READ: Dominic Matteo: I still feel responsible for Leeds United’s relegation

West Ham United

Only one side in Premier League history has been relegated with more than 40 points – the West Ham side of 2002-03.

The Hammers squad that season boasted David James, Glen Johnson, Joe Cole, Michael Carrick, Trevor Sinclair, Frederic Kanoute, Jermain Defoe and Paolo Di Canio. That’s the very essence of “too good to go down”.

It was a particularly gut-wrenching way to go down, as well, given they looked doomed for the drop in Winter before a late run of form came miraculously close to achieving the greatest of great escapes.

Glenn Roeder’s side picked up just 20 points and four wins from the first 27 games of the season. They then picked up 22 points from their final 11 games, winning six and losing just one – which ultimately proved costly away to the side that stayed up at their expense, Sam Allardyce’s Bolton Wanderers.

Blackburn Rovers

The forerunners to Leeds, Blackburn went from Premier League champions to a second-tier club in the space of just four years, and they finished as high as sixth the season before they went down in 1998-99.

Roy Hodgson was sacked in November and successor Brian Kidd failed to turn Rovers’ form around. The days of Alan Shearer banging in the goals were long gone, while his former strike partner Chris Sutton’s form fell off a cliff.

Kevin Gallacher and Ashley Ward finished as Blackburn’s top scorers with just five goals apiece. Collectively they mustered just 38 goals in 38 games. Shearer managed 34 when they won the title in 1994-95. A miserable fall from grace.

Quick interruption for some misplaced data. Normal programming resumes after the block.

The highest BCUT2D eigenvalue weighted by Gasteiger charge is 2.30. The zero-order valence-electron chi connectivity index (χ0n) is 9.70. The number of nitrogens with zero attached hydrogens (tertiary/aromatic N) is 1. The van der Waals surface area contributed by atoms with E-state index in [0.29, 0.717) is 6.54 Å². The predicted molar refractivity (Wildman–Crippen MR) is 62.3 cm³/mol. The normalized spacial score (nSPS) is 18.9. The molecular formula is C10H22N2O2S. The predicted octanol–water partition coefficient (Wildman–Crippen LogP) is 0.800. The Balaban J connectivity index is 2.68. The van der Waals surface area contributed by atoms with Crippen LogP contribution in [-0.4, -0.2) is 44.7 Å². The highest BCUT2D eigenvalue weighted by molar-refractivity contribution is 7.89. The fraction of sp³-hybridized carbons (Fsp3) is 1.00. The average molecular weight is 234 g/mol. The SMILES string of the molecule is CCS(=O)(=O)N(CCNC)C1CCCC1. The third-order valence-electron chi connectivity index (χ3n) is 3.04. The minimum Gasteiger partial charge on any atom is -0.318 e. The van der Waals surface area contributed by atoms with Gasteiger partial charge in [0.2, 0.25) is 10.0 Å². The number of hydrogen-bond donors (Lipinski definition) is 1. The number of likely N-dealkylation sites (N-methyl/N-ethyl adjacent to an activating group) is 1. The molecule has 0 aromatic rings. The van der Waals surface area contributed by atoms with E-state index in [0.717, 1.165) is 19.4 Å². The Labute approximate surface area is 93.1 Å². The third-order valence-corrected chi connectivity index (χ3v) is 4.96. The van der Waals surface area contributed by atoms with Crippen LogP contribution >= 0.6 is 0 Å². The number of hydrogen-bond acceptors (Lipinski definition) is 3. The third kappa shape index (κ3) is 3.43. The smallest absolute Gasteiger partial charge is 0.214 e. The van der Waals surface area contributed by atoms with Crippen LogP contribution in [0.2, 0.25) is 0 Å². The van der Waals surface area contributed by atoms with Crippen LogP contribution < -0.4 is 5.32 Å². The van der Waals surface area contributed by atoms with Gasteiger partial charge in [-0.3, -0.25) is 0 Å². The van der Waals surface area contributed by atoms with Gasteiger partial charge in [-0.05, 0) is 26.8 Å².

Middlesbrough

The Smoggies aren’t exactly one of English football’s glamour clubs but they’ve been in the top flight more seasons than they’ve been out of it – which goes for the Premier League era as well as historically.

The 1996-97 campaign was only their second successive back in the top flight, but they’d built a quite ridiculous squad that featured Fabrizio Ravanelli and Juninho under player-manager Bryan Robson.

Ravanelli scored 31 goals in all competitions that year, 15 of which came in the FA Cup and League Cup – where Boro finished runners-up in each.

The club were also docked three points for postponing a fixture against Blackburn Rovers at short notice without FA approval amid an injury and illness crisis – which proved pivotal in them finishing 19th on 39 points.

Manchester United

Arguably the biggest club to ever suffer relegation, United’s 21st-place finish back in 1973-74 is the stuff of footballing infamy.

The club lifted their seventh league title at the end in the 1966-67 season but suffered a sharp decline from there – and hit rock bottom seven years later.

Fittingly enough, the brilliant BT Sport documentary that chronicles that unforgettable era at Old Trafford is entitled ‘Too Good To Go Down‘.

Don’t believe the story that it was Denis Law’s backheel that relegated the Red Devils, though. It was just the final nail in the coffin.

 Credit: PA Images
Credit: PA Images

READ: Celebrating the Denis Law backheel that *didn’t* relegate Man Utd

More from Planet Football

The last time each of the Big Six – and Everton – suffered relegation

The 8 sides in Europe to never have been relegated: Barca, Real Madrid…

Can you name every team to be relegated from the Premier League?

Alex Stepney recalls Man Utd rise from relegation to FA Cup winners

The article Everton next? Six relegated sides that were ‘too good to go down’ appeared first on Planetfootball.com.

Our goal is to create a safe and engaging place for users to connect over interests and passions. In order to improve our community experience, we are temporarily suspending article commenting